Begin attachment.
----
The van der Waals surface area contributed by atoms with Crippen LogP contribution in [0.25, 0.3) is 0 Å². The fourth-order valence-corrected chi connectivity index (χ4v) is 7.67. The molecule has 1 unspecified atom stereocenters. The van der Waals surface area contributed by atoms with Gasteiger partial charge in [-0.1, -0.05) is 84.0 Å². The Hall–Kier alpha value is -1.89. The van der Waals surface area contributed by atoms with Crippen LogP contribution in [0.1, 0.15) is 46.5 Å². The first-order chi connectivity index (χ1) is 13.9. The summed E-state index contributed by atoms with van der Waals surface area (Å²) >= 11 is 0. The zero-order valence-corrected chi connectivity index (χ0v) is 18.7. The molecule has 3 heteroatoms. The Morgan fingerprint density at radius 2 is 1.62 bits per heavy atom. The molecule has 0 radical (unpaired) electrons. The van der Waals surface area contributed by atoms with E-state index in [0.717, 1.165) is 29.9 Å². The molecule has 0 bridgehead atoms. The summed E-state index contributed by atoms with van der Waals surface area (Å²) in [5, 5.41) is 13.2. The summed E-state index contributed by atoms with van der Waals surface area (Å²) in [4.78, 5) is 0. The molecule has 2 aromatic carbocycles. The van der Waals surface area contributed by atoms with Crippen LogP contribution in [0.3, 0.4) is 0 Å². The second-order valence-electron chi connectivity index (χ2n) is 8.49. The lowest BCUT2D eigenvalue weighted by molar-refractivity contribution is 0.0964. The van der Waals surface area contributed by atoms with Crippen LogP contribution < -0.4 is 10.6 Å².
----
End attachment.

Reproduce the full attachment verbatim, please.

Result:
The van der Waals surface area contributed by atoms with Crippen LogP contribution in [0.25, 0.3) is 0 Å². The fourth-order valence-corrected chi connectivity index (χ4v) is 7.67. The molecule has 1 unspecified atom stereocenters. The van der Waals surface area contributed by atoms with Gasteiger partial charge in [-0.1, -0.05) is 84.0 Å². The Hall–Kier alpha value is -1.89. The van der Waals surface area contributed by atoms with Crippen LogP contribution in [0.1, 0.15) is 46.5 Å². The first-order chi connectivity index (χ1) is 13.9. The summed E-state index contributed by atoms with van der Waals surface area (Å²) >= 11 is 0. The zero-order valence-corrected chi connectivity index (χ0v) is 18.7. The molecule has 3 heteroatoms. The Morgan fingerprint density at radius 2 is 1.62 bits per heavy atom. The molecule has 0 radical (unpaired) electrons. The van der Waals surface area contributed by atoms with E-state index in [0.717, 1.165) is 29.9 Å². The molecule has 0 bridgehead atoms. The summed E-state index contributed by atoms with van der Waals surface area (Å²) in [5, 5.41) is 13.2. The summed E-state index contributed by atoms with van der Waals surface area (Å²) in [4.78, 5) is 0. The molecule has 2 aromatic carbocycles. The van der Waals surface area contributed by atoms with Crippen LogP contribution in [0.3, 0.4) is 0 Å². The second-order valence-electron chi connectivity index (χ2n) is 8.49. The lowest BCUT2D eigenvalue weighted by molar-refractivity contribution is 0.0964. The van der Waals surface area contributed by atoms with Crippen LogP contribution < -0.4 is 10.6 Å².